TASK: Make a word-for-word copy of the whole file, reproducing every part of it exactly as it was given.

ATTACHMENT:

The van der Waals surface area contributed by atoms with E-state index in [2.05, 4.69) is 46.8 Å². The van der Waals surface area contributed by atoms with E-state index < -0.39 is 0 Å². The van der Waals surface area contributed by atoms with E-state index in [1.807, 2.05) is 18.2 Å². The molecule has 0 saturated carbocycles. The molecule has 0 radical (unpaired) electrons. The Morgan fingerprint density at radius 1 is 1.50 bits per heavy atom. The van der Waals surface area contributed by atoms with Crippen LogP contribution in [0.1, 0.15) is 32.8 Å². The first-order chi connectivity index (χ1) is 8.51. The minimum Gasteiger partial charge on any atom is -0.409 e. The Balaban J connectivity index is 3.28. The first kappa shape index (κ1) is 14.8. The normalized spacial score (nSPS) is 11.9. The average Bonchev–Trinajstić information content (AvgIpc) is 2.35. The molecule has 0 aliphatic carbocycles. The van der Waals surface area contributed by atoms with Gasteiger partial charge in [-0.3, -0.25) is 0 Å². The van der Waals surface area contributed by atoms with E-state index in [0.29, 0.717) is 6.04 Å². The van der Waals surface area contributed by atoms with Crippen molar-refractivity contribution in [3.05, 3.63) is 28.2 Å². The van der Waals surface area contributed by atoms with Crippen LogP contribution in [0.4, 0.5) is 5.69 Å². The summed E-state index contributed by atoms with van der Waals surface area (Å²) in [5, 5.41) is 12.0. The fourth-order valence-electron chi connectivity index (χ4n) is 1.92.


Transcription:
The van der Waals surface area contributed by atoms with E-state index in [2.05, 4.69) is 46.8 Å². The van der Waals surface area contributed by atoms with E-state index < -0.39 is 0 Å². The van der Waals surface area contributed by atoms with E-state index in [1.807, 2.05) is 18.2 Å². The molecule has 0 saturated carbocycles. The molecule has 0 radical (unpaired) electrons. The Morgan fingerprint density at radius 1 is 1.50 bits per heavy atom. The van der Waals surface area contributed by atoms with Crippen LogP contribution in [0.1, 0.15) is 32.8 Å². The first-order chi connectivity index (χ1) is 8.51. The minimum Gasteiger partial charge on any atom is -0.409 e. The Balaban J connectivity index is 3.28. The first kappa shape index (κ1) is 14.8. The normalized spacial score (nSPS) is 11.9. The average Bonchev–Trinajstić information content (AvgIpc) is 2.35. The molecule has 0 aliphatic carbocycles. The van der Waals surface area contributed by atoms with Gasteiger partial charge in [-0.3, -0.25) is 0 Å². The van der Waals surface area contributed by atoms with E-state index in [0.29, 0.717) is 6.04 Å². The van der Waals surface area contributed by atoms with Crippen molar-refractivity contribution in [3.05, 3.63) is 28.2 Å². The van der Waals surface area contributed by atoms with Crippen LogP contribution in [0.4, 0.5) is 5.69 Å². The summed E-state index contributed by atoms with van der Waals surface area (Å²) in [5, 5.41) is 12.0. The fourth-order valence-electron chi connectivity index (χ4n) is 1.92.